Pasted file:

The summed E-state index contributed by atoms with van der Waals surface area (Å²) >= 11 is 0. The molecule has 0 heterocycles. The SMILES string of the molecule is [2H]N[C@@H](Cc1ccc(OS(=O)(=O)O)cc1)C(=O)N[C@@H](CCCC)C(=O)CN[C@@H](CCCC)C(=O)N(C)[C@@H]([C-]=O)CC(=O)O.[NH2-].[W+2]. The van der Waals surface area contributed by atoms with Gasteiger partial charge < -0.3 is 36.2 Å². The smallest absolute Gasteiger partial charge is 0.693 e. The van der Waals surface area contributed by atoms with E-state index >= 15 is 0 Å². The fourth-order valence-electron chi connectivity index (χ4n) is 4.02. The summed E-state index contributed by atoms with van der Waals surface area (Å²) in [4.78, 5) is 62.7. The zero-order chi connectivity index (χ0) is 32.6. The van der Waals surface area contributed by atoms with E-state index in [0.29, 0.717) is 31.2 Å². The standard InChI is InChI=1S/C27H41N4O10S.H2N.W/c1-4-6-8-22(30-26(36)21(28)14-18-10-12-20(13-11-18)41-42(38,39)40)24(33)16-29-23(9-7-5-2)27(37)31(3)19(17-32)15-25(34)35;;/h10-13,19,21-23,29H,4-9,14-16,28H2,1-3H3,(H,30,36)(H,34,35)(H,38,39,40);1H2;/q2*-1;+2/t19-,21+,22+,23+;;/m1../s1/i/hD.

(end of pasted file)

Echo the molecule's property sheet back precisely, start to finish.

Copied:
The summed E-state index contributed by atoms with van der Waals surface area (Å²) >= 11 is 0. The molecule has 0 heterocycles. The SMILES string of the molecule is [2H]N[C@@H](Cc1ccc(OS(=O)(=O)O)cc1)C(=O)N[C@@H](CCCC)C(=O)CN[C@@H](CCCC)C(=O)N(C)[C@@H]([C-]=O)CC(=O)O.[NH2-].[W+2]. The van der Waals surface area contributed by atoms with Gasteiger partial charge < -0.3 is 36.2 Å². The smallest absolute Gasteiger partial charge is 0.693 e. The van der Waals surface area contributed by atoms with E-state index >= 15 is 0 Å². The fourth-order valence-electron chi connectivity index (χ4n) is 4.02. The summed E-state index contributed by atoms with van der Waals surface area (Å²) in [4.78, 5) is 62.7. The zero-order chi connectivity index (χ0) is 32.6. The van der Waals surface area contributed by atoms with E-state index in [0.29, 0.717) is 31.2 Å². The standard InChI is InChI=1S/C27H41N4O10S.H2N.W/c1-4-6-8-22(30-26(36)21(28)14-18-10-12-20(13-11-18)41-42(38,39)40)24(33)16-29-23(9-7-5-2)27(37)31(3)19(17-32)15-25(34)35;;/h10-13,19,21-23,29H,4-9,14-16,28H2,1-3H3,(H,30,36)(H,34,35)(H,38,39,40);1H2;/q2*-1;+2/t19-,21+,22+,23+;;/m1../s1/i/hD.